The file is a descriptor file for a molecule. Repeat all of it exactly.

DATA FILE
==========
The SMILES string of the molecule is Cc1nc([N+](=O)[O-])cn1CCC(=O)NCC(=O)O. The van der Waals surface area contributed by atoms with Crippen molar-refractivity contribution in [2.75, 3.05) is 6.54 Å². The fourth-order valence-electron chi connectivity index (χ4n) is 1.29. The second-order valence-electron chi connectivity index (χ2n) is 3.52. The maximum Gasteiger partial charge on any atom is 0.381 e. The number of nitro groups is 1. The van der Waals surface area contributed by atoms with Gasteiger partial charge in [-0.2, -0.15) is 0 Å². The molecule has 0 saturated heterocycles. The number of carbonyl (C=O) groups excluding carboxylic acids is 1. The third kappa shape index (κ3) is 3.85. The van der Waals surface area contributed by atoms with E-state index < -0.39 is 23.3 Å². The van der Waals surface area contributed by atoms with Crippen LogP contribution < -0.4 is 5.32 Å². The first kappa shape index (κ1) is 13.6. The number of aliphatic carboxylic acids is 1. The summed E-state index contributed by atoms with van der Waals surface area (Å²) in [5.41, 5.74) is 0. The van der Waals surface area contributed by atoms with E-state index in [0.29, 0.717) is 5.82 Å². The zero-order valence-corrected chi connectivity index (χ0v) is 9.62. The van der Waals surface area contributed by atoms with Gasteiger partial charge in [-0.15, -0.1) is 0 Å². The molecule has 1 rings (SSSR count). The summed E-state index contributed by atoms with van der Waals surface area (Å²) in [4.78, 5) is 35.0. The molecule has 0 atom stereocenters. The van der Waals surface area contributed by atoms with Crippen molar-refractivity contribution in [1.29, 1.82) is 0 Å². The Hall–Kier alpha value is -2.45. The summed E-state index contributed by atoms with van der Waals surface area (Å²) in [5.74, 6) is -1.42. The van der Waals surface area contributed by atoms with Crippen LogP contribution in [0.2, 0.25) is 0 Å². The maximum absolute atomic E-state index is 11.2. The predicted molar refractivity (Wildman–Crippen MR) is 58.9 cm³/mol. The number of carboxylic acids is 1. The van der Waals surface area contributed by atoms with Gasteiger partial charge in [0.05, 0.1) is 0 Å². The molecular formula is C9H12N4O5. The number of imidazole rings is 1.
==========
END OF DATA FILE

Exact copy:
The SMILES string of the molecule is Cc1nc([N+](=O)[O-])cn1CCC(=O)NCC(=O)O. The van der Waals surface area contributed by atoms with Crippen molar-refractivity contribution in [2.75, 3.05) is 6.54 Å². The fourth-order valence-electron chi connectivity index (χ4n) is 1.29. The second-order valence-electron chi connectivity index (χ2n) is 3.52. The maximum Gasteiger partial charge on any atom is 0.381 e. The number of nitro groups is 1. The van der Waals surface area contributed by atoms with Gasteiger partial charge in [-0.2, -0.15) is 0 Å². The molecule has 0 saturated heterocycles. The number of carbonyl (C=O) groups excluding carboxylic acids is 1. The third kappa shape index (κ3) is 3.85. The van der Waals surface area contributed by atoms with E-state index < -0.39 is 23.3 Å². The van der Waals surface area contributed by atoms with Crippen LogP contribution < -0.4 is 5.32 Å². The first kappa shape index (κ1) is 13.6. The number of aliphatic carboxylic acids is 1. The summed E-state index contributed by atoms with van der Waals surface area (Å²) in [5.41, 5.74) is 0. The van der Waals surface area contributed by atoms with E-state index in [0.29, 0.717) is 5.82 Å². The zero-order valence-corrected chi connectivity index (χ0v) is 9.62. The van der Waals surface area contributed by atoms with Gasteiger partial charge in [-0.15, -0.1) is 0 Å². The molecule has 1 rings (SSSR count). The summed E-state index contributed by atoms with van der Waals surface area (Å²) in [4.78, 5) is 35.0. The molecule has 0 atom stereocenters. The van der Waals surface area contributed by atoms with Crippen molar-refractivity contribution in [1.29, 1.82) is 0 Å². The Hall–Kier alpha value is -2.45. The summed E-state index contributed by atoms with van der Waals surface area (Å²) in [5.74, 6) is -1.42. The van der Waals surface area contributed by atoms with Crippen LogP contribution in [0.2, 0.25) is 0 Å². The maximum absolute atomic E-state index is 11.2. The predicted molar refractivity (Wildman–Crippen MR) is 58.9 cm³/mol. The number of carboxylic acids is 1. The van der Waals surface area contributed by atoms with Gasteiger partial charge in [0.05, 0.1) is 0 Å². The molecular formula is C9H12N4O5. The number of imidazole rings is 1.